Childhood Obesity Declines
Over the past decade, numerous public and private funders have provided resources to states and communities to implement strategies to reduce and prevent childhood obesity. Recently, modest yet important declines in childhood obesity rates have been reported in several jurisdictions across the United States.
In 2012, the National Collaborative on Childhood Obesity Research (NCCOR) established a workgroup to better understand the possible drivers and contributors that may be influencing the reported declines in childhood obesity rates and to explore how these may be related to and part of other health promotion efforts.
This project aligns with two of NCCOR’s five goals: the first is to improve the ability of childhood obesity researchers and evaluators to conduct research and program evaluation; the second goal is to provide national leadership to accelerate implementation of evidence-informed practice and policy.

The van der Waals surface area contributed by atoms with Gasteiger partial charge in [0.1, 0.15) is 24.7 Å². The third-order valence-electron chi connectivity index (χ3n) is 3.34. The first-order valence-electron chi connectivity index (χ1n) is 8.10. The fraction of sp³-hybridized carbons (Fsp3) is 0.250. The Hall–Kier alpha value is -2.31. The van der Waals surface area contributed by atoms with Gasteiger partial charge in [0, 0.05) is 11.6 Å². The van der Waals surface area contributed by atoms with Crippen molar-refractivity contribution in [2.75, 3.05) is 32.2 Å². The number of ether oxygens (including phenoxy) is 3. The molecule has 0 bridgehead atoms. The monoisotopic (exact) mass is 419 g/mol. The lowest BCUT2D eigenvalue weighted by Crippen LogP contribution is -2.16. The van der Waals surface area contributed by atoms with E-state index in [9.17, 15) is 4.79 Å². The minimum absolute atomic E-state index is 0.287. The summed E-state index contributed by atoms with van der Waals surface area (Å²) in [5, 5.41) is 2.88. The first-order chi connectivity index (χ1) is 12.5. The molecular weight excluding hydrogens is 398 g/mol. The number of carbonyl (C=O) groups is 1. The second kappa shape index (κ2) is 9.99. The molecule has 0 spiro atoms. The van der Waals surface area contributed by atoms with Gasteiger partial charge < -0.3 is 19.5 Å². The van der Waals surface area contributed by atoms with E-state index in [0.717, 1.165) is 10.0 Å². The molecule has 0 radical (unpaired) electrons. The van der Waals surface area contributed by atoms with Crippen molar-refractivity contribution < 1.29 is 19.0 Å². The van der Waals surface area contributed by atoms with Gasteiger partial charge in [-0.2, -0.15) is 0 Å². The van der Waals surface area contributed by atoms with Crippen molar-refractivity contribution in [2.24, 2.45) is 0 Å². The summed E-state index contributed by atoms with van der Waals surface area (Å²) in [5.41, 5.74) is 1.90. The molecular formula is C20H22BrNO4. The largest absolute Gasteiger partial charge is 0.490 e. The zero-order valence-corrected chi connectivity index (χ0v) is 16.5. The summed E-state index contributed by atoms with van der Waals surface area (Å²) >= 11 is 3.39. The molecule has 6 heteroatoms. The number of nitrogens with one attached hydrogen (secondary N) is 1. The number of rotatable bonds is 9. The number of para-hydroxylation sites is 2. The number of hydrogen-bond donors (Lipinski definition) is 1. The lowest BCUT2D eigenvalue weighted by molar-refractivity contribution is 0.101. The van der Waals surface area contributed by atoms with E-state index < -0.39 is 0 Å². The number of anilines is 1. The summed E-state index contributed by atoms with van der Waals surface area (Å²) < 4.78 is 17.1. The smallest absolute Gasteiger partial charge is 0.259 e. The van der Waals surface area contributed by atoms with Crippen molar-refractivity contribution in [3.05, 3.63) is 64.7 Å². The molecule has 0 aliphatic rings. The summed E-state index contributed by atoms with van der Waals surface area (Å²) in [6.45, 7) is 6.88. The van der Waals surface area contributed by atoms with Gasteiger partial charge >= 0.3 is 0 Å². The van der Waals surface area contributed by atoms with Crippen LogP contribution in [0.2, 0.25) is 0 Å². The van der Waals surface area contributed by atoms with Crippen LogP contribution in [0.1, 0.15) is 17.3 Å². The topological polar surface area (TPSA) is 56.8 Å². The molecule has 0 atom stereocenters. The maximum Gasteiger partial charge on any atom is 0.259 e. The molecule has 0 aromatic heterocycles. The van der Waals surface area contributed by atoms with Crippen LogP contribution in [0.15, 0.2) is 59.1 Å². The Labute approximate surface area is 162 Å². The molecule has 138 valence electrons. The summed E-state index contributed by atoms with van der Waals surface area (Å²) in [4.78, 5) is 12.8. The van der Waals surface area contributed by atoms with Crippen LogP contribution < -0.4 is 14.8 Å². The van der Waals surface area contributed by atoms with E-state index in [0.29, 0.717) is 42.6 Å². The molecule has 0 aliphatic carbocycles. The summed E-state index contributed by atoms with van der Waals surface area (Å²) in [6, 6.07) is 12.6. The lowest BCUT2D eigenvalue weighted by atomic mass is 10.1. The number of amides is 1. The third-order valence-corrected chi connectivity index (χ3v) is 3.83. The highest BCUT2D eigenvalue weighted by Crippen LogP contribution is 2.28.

In December 2013, NCCOR convened a panel of experts with diverse and complementary backgrounds to solicit outside guidance on the project plan, methodology, and selection of sites that will be examined. The expert panel provided invaluable advice, leading to project implementation in 2014. In 2015, data collection was conducted which included exploring strategies used across a number of settings and performing interviews with key stakeholders. In March 2016, NCCOR released community summary reports from four sites across the country.
Read the site summary reports:
In March 2018, study authors published a special supplement in Childhood Obesity on the findings from the project. The supplement details the strategies and policies implemented in four diverse communities—Anchorage, AK; Granville County, NC; New York City, NY; and Philadelphia, PA—that experienced declines in childhood obesity prevalence from 2003 to 2011. Open access is provided for the six articles in this special supplement available at https://www.liebertpub.com/toc/chi/14/S1.